Sir Run Run Shaw Lecture Series
Sir Run Run Shaw (1907-2014) was an entertainment mogul and philanthropist who, in the 1960s and 1970s, presided over East Asia’s largest movie studio and produced hundreds of popular movies. He was credited with establishing the kung-fu genre of martial-arts movies, and helped bring Chinese martial arts films to an international audience. A generous philanthropist, especially in the education sector, Shaw remained involved in Hong Kong's media industry well into his later years, retiring as chairman of the television station TVB at the age of 104.
The Shaw Foundation Hong Kong Limited made a gift of HK$1 million to the College of Arts and Sciences through the stewardship of CN Yang, Einstein Professor of Physics, and President Marburger in 1985. This gift was used to establish The Sir Run Run Shaw Endowment, one of the earliest endowments established by the Stony Brook Foundation. The endowment proceeds support lectures in the College of Arts and Sciences.
In March 1985, Shaw received the Stony Brook Medal from President Marburger in recognition
of his generous gift.
Photo: Kin Cheung/AP
Fall 2021 Lecture Series
Adventures in Metalloprotein Design: Enhancing Cu Based Enzymatic Catalysis
Vincent L. Pecoraro, University of Michigan
Friday, September 24, 2021
Student Union Auditorium
Dr. Vincent L. Pecoraro will discuss the implications of rational metallopeptide design
for the synthesis of heavy metal detoxification agents and biosensors, and the construction
of discrete metallacrown assemblies for improved MRI contrast agents, and liquid crystals
for use in data storage and color screens.
Dr. Pecoraro is the John T. Groves Collegiate Professor of Chemistry at the University of Michigan. He is an expert in bioinorganic and supramolecular chemistries, having made substantive contributions to the understanding of photosynthetic water oxidation and vanadium biochemistry. In recent years he has been a leader in the field of metalloprotein design and development of metallacrowns as biomolecular imaging agents. He served as an Associate Editor for Inorganic Chemistry for over 20 year and is a fellow of both the ACS and AAAS. He currently serves as the president of the Society of Biological Chemistry.
Presented by the
Department of Chemistry
W.E.B. Du Bois at the Center:
From Science, Civil Rights Movement to Black Lives Matter
Wednesday, October 6, 2021
W.E.B. Du Bois was one of a handful of scholars of the 20th century with a sustained global impact on sociological, literary, and political knowledge. In this talk, Morris will draw on evidence from his book, The Scholar Denied: W.E.B. Du Bois and the Birth of Modern Sociology (University of California Press, 2015), to demonstrate that Du Bois was the founding father of scientific sociology in the United States; that is, American scientific sociology was founded in a segregated black university by a black man. This research disconfirms the accepted wisdom that American scientific sociology was founded solely by white sociologists in elite, white universities. This talk will explore the methods Du Bois pioneered and his novel theorizing that laid the foundations for subsequent sociological analyses. Morris will offer an account of the dynamic forces that generate scientific schools of thought and that undergirded knowledge production in social science during the Du Bois era.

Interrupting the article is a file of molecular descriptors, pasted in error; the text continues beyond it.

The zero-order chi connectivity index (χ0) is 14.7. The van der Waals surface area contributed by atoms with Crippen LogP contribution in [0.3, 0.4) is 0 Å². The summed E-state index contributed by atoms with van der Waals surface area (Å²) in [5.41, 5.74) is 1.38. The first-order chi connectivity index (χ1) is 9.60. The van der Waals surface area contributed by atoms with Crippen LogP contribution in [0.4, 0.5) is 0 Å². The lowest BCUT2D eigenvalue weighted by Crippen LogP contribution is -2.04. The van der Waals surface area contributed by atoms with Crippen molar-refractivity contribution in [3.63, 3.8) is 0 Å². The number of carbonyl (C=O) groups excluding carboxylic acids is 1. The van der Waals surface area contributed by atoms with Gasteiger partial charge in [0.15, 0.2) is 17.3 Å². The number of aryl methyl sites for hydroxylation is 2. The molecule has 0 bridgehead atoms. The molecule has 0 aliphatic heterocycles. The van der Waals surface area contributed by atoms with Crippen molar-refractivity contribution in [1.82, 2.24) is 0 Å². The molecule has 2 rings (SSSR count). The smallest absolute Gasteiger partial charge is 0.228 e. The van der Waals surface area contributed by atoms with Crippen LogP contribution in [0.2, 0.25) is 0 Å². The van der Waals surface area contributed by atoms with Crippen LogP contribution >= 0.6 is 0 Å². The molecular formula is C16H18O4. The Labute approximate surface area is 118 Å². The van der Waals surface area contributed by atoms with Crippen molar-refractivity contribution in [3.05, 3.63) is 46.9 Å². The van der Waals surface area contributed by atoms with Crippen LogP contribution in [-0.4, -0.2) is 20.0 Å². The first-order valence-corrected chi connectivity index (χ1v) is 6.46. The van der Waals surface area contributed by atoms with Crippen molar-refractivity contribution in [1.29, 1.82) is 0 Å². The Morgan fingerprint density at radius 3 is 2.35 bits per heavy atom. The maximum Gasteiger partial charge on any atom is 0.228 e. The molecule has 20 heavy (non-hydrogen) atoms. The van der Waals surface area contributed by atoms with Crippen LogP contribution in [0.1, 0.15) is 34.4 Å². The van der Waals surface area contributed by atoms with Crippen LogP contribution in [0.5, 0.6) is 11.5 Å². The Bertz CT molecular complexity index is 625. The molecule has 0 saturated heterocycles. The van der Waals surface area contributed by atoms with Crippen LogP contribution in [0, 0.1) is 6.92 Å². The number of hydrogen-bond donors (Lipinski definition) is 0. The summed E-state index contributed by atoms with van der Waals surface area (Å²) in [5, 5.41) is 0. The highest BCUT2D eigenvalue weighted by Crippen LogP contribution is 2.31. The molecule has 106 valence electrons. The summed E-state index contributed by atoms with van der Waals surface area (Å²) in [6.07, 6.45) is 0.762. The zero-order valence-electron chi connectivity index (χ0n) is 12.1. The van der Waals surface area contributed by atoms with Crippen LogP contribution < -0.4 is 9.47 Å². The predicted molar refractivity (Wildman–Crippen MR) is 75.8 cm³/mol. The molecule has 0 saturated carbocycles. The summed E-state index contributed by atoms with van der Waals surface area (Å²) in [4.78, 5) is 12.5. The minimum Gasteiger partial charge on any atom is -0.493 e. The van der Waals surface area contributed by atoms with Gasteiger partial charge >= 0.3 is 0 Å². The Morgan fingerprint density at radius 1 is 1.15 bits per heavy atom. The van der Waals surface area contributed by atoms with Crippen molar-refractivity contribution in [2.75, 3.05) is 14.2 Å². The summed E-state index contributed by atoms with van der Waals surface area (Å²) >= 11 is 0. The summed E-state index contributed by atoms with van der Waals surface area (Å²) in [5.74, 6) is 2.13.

Aldon Morris earned his PhD in sociology in 1980 from Stony Brook University and is currently the Leon Forrest Professor of Sociology and African American Studies at Northwestern University. His interests include race, social inequality, religion, politics, theory, and social movements. His book, The Scholar Denied: W. E. B. Du Bois and the Birth of Modern Sociology , was published in 2015 and has received a dozen awards. In 2020, Morris received the W. E. B. Du Bois Career of Distinguished Scholarship Award the highest award of the American Sociological Association. He is a former Chair of Sociology, Director of Asian American Studies and Interim Dean of the College of Arts and Sciences, Northwestern University. In 2019, Morris was elected 112 th President of The American Sociological Association.
Presented by the
Department of Sociology
An Evening Conversation on History, Memory and Fiction
In Conversation with Dr. Simone Brioni and Prof. Loredana Polezzi
Wednesday, November 17, 2021
Wang Center Lecture Hall 2
Informal reception to follow; Center for Italian Studies,
Melville Library, E4340
Mengiste will discuss aspects of her career as a novelist, the legacy and memory of colonial history, and questions of race, identity and belonging in today’s world.
Maaza Mengiste is an award-winning novelist and essayist, whose work examines the
individual lives at stake during migration, war and exile and considers the intersection
between photography and violence. Her debut novel,
Beneath the Lion’s Gaze, was included by
The Guardian among the 10 best contemporary African books. Her second novel,
The Shadow King, set in 1935 Ethiopia, during Mussolini’s invasion, was a finalist for
The Los Angeles Times Book Prize for Fiction and the Man Booker Prize. She was also a writer on the documentary
The Invisible City: Kakuma and
Mengiste was born in Addis Ababa, Ethiopia, and lived in Nigeria and Kenya before moving to the United States. She serves on the boards of Words without Borders and Warscapes and recently joined the English Faculty at Wesleyan University.
Presented by the Center for Italian Studies, Alfonse M. D’Amato Chair in Italian American and Italian Studies and the Department of English